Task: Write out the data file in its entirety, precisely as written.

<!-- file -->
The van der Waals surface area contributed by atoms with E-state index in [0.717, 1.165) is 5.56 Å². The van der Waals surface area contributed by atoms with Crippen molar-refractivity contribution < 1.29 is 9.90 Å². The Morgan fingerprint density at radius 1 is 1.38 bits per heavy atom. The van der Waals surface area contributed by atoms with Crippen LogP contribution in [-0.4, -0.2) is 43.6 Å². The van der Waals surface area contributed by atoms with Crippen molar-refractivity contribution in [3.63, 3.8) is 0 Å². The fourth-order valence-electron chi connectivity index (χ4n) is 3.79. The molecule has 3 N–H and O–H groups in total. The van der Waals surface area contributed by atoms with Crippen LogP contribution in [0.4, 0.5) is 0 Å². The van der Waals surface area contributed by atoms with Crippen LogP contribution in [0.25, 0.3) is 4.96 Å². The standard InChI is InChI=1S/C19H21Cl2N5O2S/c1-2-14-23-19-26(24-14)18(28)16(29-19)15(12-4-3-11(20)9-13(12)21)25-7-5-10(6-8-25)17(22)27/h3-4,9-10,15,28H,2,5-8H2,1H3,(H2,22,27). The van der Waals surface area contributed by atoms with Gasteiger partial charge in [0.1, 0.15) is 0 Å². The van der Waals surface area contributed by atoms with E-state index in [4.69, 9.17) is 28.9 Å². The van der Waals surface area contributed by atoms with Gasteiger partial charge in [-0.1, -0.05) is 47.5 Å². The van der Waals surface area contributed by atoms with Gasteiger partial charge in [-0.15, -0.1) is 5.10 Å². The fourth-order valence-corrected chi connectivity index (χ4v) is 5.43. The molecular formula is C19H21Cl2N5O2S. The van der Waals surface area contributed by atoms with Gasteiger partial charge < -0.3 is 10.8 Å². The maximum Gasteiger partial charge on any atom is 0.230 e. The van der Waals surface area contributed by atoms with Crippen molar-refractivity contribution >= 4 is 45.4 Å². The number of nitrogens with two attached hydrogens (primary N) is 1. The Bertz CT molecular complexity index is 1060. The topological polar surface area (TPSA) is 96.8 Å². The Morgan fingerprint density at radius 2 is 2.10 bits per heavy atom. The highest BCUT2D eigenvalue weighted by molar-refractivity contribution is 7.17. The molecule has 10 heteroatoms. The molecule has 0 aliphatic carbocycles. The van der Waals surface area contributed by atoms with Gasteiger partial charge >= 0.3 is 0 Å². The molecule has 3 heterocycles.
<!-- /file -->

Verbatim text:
The van der Waals surface area contributed by atoms with E-state index in [0.717, 1.165) is 5.56 Å². The van der Waals surface area contributed by atoms with Crippen molar-refractivity contribution < 1.29 is 9.90 Å². The Morgan fingerprint density at radius 1 is 1.38 bits per heavy atom. The van der Waals surface area contributed by atoms with Crippen LogP contribution in [-0.4, -0.2) is 43.6 Å². The van der Waals surface area contributed by atoms with Crippen molar-refractivity contribution in [3.63, 3.8) is 0 Å². The fourth-order valence-electron chi connectivity index (χ4n) is 3.79. The molecule has 3 N–H and O–H groups in total. The van der Waals surface area contributed by atoms with Crippen LogP contribution in [0.4, 0.5) is 0 Å². The van der Waals surface area contributed by atoms with Crippen LogP contribution in [0.25, 0.3) is 4.96 Å². The standard InChI is InChI=1S/C19H21Cl2N5O2S/c1-2-14-23-19-26(24-14)18(28)16(29-19)15(12-4-3-11(20)9-13(12)21)25-7-5-10(6-8-25)17(22)27/h3-4,9-10,15,28H,2,5-8H2,1H3,(H2,22,27). The van der Waals surface area contributed by atoms with Gasteiger partial charge in [0.1, 0.15) is 0 Å². The van der Waals surface area contributed by atoms with E-state index in [4.69, 9.17) is 28.9 Å². The van der Waals surface area contributed by atoms with Gasteiger partial charge in [-0.1, -0.05) is 47.5 Å². The van der Waals surface area contributed by atoms with Gasteiger partial charge in [-0.15, -0.1) is 5.10 Å². The fourth-order valence-corrected chi connectivity index (χ4v) is 5.43. The molecular formula is C19H21Cl2N5O2S. The van der Waals surface area contributed by atoms with Gasteiger partial charge < -0.3 is 10.8 Å². The maximum Gasteiger partial charge on any atom is 0.230 e. The van der Waals surface area contributed by atoms with Crippen molar-refractivity contribution >= 4 is 45.4 Å². The number of nitrogens with two attached hydrogens (primary N) is 1. The Bertz CT molecular complexity index is 1060. The topological polar surface area (TPSA) is 96.8 Å². The Morgan fingerprint density at radius 2 is 2.10 bits per heavy atom. The highest BCUT2D eigenvalue weighted by molar-refractivity contribution is 7.17. The molecule has 10 heteroatoms. The molecule has 0 aliphatic carbocycles. The van der Waals surface area contributed by atoms with Gasteiger partial charge >= 0.3 is 0 Å². The molecule has 3 heterocycles.